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:: The Importance Of Being Earnest

Rupert Everett seems to have been born to star in adaptations of Oscar Wilde’s plays, having already been in An Ideal Husband, also directed by Oliver Parker. He excels at the slightly smug, witty delivery required and it is perhaps the only circumstance where audiences will accept him as a straight romantic lead.

The cast of The Importance of Being Earnest all seem perfectly at home. Reese Witherspoon being the only stranger to period drama among them and she is mainly only required to look pretty, which she does. They all give good life to Oscar Wilde’s words and it is the words that star despite Parker’s sometimes ill advised moments of fantasy and slightly too modern musical score. The duet by Everett and Firth is however, a very funny addition.

The plot is convoluted when written down but makes perfect sense when you see it on the screen. Jack Worthing (Firth) lives in the country with his ward Cecilia (Witherspoon). He leads a respectable and responsible life, dashing into town to rescue his good for nothing brother Ernest from various scrapes. Only his brother is a creation of Jack’s, and excuse for him to have a good time in town and see his old friend, Algy Moncrieff (Everett), who has created a fictional character, Bunbury, a sick friend, who enables him to get out of awkward engagements at a moment’s notice. As Ernest, Jack is in love with Gwendolen (O’Connor), and it is posing as Ernest that Algy meets and falls in love with Cecily, who has been in love with the idea of him, especially his name, for months.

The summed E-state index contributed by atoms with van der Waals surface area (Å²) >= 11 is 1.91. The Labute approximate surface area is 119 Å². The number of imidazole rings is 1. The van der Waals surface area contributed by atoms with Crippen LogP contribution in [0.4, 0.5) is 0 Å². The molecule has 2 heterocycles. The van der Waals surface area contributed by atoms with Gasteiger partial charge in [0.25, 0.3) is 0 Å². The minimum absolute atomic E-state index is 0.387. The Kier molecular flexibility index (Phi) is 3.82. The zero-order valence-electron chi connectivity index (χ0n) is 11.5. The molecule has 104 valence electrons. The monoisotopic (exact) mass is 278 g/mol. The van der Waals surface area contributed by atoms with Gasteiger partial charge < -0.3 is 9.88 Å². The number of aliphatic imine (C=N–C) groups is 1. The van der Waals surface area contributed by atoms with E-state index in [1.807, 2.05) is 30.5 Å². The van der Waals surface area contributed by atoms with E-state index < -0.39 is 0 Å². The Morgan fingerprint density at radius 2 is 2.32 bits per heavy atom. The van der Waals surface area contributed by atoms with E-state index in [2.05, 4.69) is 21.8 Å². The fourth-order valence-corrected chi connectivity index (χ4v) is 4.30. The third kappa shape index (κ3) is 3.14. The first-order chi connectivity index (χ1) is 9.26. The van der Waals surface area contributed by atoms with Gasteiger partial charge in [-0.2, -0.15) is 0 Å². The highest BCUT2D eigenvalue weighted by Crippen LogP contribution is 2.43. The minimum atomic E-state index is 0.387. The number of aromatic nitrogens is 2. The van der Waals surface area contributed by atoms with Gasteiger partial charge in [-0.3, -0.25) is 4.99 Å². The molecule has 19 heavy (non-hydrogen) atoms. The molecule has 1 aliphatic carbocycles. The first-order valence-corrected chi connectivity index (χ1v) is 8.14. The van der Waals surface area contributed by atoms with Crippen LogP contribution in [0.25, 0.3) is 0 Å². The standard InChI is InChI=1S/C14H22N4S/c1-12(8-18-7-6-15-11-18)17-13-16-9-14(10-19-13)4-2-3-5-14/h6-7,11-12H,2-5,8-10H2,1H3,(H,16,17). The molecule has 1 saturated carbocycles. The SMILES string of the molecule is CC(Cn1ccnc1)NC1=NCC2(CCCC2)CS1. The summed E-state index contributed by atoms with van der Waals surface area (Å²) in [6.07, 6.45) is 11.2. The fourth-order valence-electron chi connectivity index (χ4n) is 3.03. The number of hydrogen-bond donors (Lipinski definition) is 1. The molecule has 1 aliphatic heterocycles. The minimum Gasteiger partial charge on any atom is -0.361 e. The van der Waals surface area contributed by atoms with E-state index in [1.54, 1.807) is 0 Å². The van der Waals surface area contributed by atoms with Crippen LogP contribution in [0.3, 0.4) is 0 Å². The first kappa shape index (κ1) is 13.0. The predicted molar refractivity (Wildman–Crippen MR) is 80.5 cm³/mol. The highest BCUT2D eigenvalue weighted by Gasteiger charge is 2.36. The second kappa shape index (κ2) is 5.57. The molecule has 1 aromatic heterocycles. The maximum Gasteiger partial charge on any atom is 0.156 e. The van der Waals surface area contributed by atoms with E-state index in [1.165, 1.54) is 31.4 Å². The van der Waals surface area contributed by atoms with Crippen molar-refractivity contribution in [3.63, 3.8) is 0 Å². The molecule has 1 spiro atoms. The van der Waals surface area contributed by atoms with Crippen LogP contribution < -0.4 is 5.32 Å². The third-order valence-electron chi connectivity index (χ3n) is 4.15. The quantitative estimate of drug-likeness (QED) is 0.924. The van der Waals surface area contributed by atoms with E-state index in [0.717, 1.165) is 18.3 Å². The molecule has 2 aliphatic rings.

There follows a light romantic farce peppered with outstanding one liners, mainly by Dame Judi Dench as the formidable Lady Bracknell, like “London society is full of women who have, of their own free choice, remained thirty five for years.” A happy coincidence insures everyone can live happily ever after and nothing too troublesome ever occurs.

It was great to see Rupert Everett back on the big screen. He seems to have been in nothing of note since My Best Friend’s Wedding, in 1997. He shines, along with the cast and Oscar Wilde, in a light, entertaining comedy that will leave you tantalised, if not quite satisfied.

Screening at the Classic Cinemas, Cinema Nova, Cinema Como, Balwyn Cinemas, Brighton Bay Cinemas, and Cinema Europa Southland.